The Associated Press reports that despite a general culture of fear and the devastation caused in the wake of the September 11th attacks, downtown Manhattan has enjoyed a population boom.
As it turns out, people werenâ€™t driven from the area that is associated with the most horrific terrorist attack to ever occur on American soil. They were attracted to it! Census figures released last week show that the number of people living near Ground Zero has swelled by about 23,000 since 2000, making it one of the fastest-growing neighborhoods in the city. Around 46,000 people reside south of Chambers Street, which is the Ground Zero area.
Just over 82, 000 people live South of Canal Street, which is 15 blocks north of the former site of the Twin Towers. That figures equals a 43 percent increase from 2000 and includes Battery Park City.
Are you surprised that the Ground Zero area has enjoyed population growth despite the terrorist attacks, and the memory of them?
In a New York Times profile, a troubling truth about NYCâ€™s Little Italy neighborhood emerged: a census survey released in December determined that the proportion of Italian-Americans among the 8,600 residents in a two-dozen-square-block area of Lower Manhattan had shrunk to about 5 percent.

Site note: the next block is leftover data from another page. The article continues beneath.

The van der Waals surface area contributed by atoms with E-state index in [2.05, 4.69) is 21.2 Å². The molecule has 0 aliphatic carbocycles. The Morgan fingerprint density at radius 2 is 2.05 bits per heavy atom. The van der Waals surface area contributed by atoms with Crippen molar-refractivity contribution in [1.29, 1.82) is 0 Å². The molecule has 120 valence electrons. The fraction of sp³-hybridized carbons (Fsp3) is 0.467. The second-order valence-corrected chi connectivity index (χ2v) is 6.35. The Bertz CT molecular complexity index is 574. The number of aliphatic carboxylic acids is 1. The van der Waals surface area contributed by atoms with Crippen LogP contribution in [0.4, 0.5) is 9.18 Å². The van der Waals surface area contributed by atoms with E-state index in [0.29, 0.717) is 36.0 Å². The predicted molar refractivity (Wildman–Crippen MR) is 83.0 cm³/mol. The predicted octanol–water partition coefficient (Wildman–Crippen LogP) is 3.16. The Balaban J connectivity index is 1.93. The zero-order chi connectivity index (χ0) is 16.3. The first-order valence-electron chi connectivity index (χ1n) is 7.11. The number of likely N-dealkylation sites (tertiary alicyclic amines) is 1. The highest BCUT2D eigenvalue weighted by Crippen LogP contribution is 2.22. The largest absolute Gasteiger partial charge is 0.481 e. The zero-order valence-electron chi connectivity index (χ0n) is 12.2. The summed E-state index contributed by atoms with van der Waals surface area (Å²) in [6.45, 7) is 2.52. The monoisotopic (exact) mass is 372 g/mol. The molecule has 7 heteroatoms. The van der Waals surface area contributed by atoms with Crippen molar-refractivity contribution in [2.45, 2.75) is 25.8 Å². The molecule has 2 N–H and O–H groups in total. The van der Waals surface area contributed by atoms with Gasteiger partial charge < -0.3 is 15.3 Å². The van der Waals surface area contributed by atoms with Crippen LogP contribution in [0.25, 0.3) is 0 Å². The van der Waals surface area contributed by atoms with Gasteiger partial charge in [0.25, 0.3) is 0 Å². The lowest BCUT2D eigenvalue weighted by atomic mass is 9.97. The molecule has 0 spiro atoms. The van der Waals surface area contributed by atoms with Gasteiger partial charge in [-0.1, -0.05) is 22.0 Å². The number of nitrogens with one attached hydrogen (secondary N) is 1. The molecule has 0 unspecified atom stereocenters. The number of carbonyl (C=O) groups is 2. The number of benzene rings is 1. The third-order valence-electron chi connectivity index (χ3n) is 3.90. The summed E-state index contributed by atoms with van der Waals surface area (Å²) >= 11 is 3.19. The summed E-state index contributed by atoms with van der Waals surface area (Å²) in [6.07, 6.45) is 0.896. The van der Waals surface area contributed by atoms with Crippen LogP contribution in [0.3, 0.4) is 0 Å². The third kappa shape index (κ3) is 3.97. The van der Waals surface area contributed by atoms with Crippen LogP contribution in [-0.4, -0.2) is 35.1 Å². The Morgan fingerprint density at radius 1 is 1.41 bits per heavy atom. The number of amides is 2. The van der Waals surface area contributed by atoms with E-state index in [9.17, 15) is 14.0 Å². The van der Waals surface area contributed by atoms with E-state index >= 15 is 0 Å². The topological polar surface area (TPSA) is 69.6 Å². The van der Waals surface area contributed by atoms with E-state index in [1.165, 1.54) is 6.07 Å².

The 2010 census also revealed that not one resident was born in Italy, either.
In a survey taken of the same area in 2000, the census found that the Italian-American population had dwindled to 6 percent. Only 44 were Italian-born, compared with 2,149 a half-century earlier.
In laymanâ€™s terms: Little Italy is becoming less and less, well, Italian.
In 1950, nearly half of the more than 10,000 New Yorkers living in the heart of Little Italy identified as Italian-American. However, some locals speculate that Chinatownâ€™s northward growth and SoHo expanding westward, as well as the rebranding of certain sections with more fashionable names NoLIta, which is an abbreviation for north of Little Italy, are part of the root causes of the section de-Italianizing. Mulberry and Grand Streets remain the most vibrant roads influenced by Italian culture, with plenty of Italian-centric food and shopping, but itâ€™s not like it was during the neighborhoodâ€™s heyday.
Some residents feel that there has been an Asian takeover in the Little Italy region, and the National Park Service designated a Chinatown and Little Italy Historic District with no geographic distinction between the neighborhoods. The two neighborhoods are coexisting and have begun organizing a Marco Polo Day and an East-Meets-West Christmas parade.
What do you think of Little Italy becoming less Italian?